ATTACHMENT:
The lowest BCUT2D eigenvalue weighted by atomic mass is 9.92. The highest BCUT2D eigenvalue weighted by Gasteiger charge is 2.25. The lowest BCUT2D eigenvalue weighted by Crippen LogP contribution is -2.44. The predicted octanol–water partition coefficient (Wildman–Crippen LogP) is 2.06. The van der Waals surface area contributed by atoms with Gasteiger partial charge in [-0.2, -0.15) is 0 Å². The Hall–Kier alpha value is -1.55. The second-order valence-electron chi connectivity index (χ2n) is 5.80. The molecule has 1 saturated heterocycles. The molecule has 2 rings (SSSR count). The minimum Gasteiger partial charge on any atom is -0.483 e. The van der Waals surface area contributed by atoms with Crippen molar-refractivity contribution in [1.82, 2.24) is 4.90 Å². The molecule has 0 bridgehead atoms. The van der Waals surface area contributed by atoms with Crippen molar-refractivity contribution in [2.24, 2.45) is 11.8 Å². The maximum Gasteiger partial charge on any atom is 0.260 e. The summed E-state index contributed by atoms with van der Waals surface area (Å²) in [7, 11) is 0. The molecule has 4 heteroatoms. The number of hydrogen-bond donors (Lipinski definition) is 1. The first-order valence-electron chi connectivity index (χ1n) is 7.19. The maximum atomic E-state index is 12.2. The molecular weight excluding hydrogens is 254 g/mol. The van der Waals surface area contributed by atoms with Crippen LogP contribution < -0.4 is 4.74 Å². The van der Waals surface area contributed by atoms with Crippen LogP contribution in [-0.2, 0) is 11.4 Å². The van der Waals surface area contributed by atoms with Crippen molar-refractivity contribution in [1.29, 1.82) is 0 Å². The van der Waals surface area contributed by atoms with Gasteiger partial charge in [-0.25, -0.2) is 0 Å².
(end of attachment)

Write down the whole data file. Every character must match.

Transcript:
The lowest BCUT2D eigenvalue weighted by atomic mass is 9.92. The highest BCUT2D eigenvalue weighted by Gasteiger charge is 2.25. The lowest BCUT2D eigenvalue weighted by Crippen LogP contribution is -2.44. The predicted octanol–water partition coefficient (Wildman–Crippen LogP) is 2.06. The van der Waals surface area contributed by atoms with Gasteiger partial charge in [-0.2, -0.15) is 0 Å². The Hall–Kier alpha value is -1.55. The second-order valence-electron chi connectivity index (χ2n) is 5.80. The molecule has 1 saturated heterocycles. The molecule has 2 rings (SSSR count). The minimum Gasteiger partial charge on any atom is -0.483 e. The van der Waals surface area contributed by atoms with Crippen molar-refractivity contribution in [1.82, 2.24) is 4.90 Å². The molecule has 0 bridgehead atoms. The van der Waals surface area contributed by atoms with Crippen molar-refractivity contribution in [2.24, 2.45) is 11.8 Å². The maximum Gasteiger partial charge on any atom is 0.260 e. The summed E-state index contributed by atoms with van der Waals surface area (Å²) in [7, 11) is 0. The molecule has 4 heteroatoms. The number of hydrogen-bond donors (Lipinski definition) is 1. The first-order valence-electron chi connectivity index (χ1n) is 7.19. The maximum atomic E-state index is 12.2. The molecular weight excluding hydrogens is 254 g/mol. The van der Waals surface area contributed by atoms with Crippen LogP contribution < -0.4 is 4.74 Å². The van der Waals surface area contributed by atoms with Crippen LogP contribution in [-0.2, 0) is 11.4 Å². The van der Waals surface area contributed by atoms with Crippen molar-refractivity contribution in [1.29, 1.82) is 0 Å². The van der Waals surface area contributed by atoms with Gasteiger partial charge in [-0.25, -0.2) is 0 Å².